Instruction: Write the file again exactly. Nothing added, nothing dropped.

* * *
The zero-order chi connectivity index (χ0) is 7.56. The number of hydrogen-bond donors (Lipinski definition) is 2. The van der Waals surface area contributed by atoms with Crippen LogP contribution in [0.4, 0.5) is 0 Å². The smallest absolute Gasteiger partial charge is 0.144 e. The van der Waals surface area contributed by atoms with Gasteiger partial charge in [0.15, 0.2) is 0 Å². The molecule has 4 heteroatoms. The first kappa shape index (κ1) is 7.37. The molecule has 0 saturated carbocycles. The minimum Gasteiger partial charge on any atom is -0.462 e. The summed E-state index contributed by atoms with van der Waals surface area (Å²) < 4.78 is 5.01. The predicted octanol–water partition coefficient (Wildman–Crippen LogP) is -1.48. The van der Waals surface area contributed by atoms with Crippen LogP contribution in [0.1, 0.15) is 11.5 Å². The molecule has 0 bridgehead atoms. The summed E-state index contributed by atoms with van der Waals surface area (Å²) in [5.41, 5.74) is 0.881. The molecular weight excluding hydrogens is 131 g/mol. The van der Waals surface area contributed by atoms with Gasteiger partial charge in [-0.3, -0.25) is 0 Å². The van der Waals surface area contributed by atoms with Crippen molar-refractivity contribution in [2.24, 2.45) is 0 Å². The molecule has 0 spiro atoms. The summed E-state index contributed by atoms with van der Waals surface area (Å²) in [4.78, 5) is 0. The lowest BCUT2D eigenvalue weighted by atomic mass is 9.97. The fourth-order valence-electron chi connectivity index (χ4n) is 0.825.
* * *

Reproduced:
The zero-order chi connectivity index (χ0) is 7.56. The number of hydrogen-bond donors (Lipinski definition) is 2. The van der Waals surface area contributed by atoms with Crippen LogP contribution in [0.4, 0.5) is 0 Å². The smallest absolute Gasteiger partial charge is 0.144 e. The van der Waals surface area contributed by atoms with Gasteiger partial charge in [0.15, 0.2) is 0 Å². The molecule has 4 heteroatoms. The first kappa shape index (κ1) is 7.37. The molecule has 0 saturated carbocycles. The minimum Gasteiger partial charge on any atom is -0.462 e. The summed E-state index contributed by atoms with van der Waals surface area (Å²) < 4.78 is 5.01. The predicted octanol–water partition coefficient (Wildman–Crippen LogP) is -1.48. The van der Waals surface area contributed by atoms with Crippen LogP contribution in [0.1, 0.15) is 11.5 Å². The molecule has 0 bridgehead atoms. The summed E-state index contributed by atoms with van der Waals surface area (Å²) in [5.41, 5.74) is 0.881. The molecular weight excluding hydrogens is 131 g/mol. The van der Waals surface area contributed by atoms with Gasteiger partial charge in [-0.3, -0.25) is 0 Å². The van der Waals surface area contributed by atoms with Crippen molar-refractivity contribution in [2.24, 2.45) is 0 Å². The molecule has 0 spiro atoms. The summed E-state index contributed by atoms with van der Waals surface area (Å²) in [4.78, 5) is 0. The lowest BCUT2D eigenvalue weighted by atomic mass is 9.97. The fourth-order valence-electron chi connectivity index (χ4n) is 0.825.